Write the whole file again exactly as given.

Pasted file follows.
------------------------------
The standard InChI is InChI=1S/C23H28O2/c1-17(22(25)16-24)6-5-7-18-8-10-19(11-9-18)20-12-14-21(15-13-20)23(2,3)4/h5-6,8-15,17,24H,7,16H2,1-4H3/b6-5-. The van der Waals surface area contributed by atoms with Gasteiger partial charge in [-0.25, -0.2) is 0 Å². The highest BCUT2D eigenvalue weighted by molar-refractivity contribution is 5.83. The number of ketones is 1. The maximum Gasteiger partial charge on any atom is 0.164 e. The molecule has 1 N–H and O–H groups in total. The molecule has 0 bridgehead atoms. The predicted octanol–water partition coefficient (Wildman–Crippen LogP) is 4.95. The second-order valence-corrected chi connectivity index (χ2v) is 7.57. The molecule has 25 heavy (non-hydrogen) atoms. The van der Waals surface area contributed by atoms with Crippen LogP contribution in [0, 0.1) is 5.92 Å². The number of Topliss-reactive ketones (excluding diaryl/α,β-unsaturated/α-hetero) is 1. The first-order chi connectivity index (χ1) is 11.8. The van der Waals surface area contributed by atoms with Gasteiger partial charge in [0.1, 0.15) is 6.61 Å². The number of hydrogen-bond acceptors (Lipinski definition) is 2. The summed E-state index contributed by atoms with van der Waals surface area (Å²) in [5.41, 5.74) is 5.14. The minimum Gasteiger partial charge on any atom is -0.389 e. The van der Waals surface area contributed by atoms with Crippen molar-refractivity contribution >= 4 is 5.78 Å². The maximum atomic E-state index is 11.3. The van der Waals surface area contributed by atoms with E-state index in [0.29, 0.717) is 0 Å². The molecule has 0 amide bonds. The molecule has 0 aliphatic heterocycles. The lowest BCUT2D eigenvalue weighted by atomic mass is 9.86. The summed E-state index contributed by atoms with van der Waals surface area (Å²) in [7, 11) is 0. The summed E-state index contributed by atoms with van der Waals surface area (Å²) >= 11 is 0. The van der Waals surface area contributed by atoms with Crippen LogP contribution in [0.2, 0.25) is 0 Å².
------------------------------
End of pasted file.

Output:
The standard InChI is InChI=1S/C23H28O2/c1-17(22(25)16-24)6-5-7-18-8-10-19(11-9-18)20-12-14-21(15-13-20)23(2,3)4/h5-6,8-15,17,24H,7,16H2,1-4H3/b6-5-. The van der Waals surface area contributed by atoms with Gasteiger partial charge in [-0.25, -0.2) is 0 Å². The highest BCUT2D eigenvalue weighted by molar-refractivity contribution is 5.83. The number of ketones is 1. The maximum Gasteiger partial charge on any atom is 0.164 e. The molecule has 1 N–H and O–H groups in total. The molecule has 0 bridgehead atoms. The predicted octanol–water partition coefficient (Wildman–Crippen LogP) is 4.95. The second-order valence-corrected chi connectivity index (χ2v) is 7.57. The molecule has 25 heavy (non-hydrogen) atoms. The van der Waals surface area contributed by atoms with Crippen LogP contribution in [0, 0.1) is 5.92 Å². The number of Topliss-reactive ketones (excluding diaryl/α,β-unsaturated/α-hetero) is 1. The first-order chi connectivity index (χ1) is 11.8. The van der Waals surface area contributed by atoms with Gasteiger partial charge in [0.1, 0.15) is 6.61 Å². The number of hydrogen-bond acceptors (Lipinski definition) is 2. The summed E-state index contributed by atoms with van der Waals surface area (Å²) in [5.41, 5.74) is 5.14. The minimum Gasteiger partial charge on any atom is -0.389 e. The van der Waals surface area contributed by atoms with Crippen molar-refractivity contribution >= 4 is 5.78 Å². The maximum atomic E-state index is 11.3. The van der Waals surface area contributed by atoms with E-state index in [0.29, 0.717) is 0 Å². The molecule has 0 amide bonds. The molecule has 0 aliphatic heterocycles. The lowest BCUT2D eigenvalue weighted by atomic mass is 9.86. The summed E-state index contributed by atoms with van der Waals surface area (Å²) in [7, 11) is 0. The summed E-state index contributed by atoms with van der Waals surface area (Å²) >= 11 is 0. The van der Waals surface area contributed by atoms with Crippen LogP contribution in [0.2, 0.25) is 0 Å².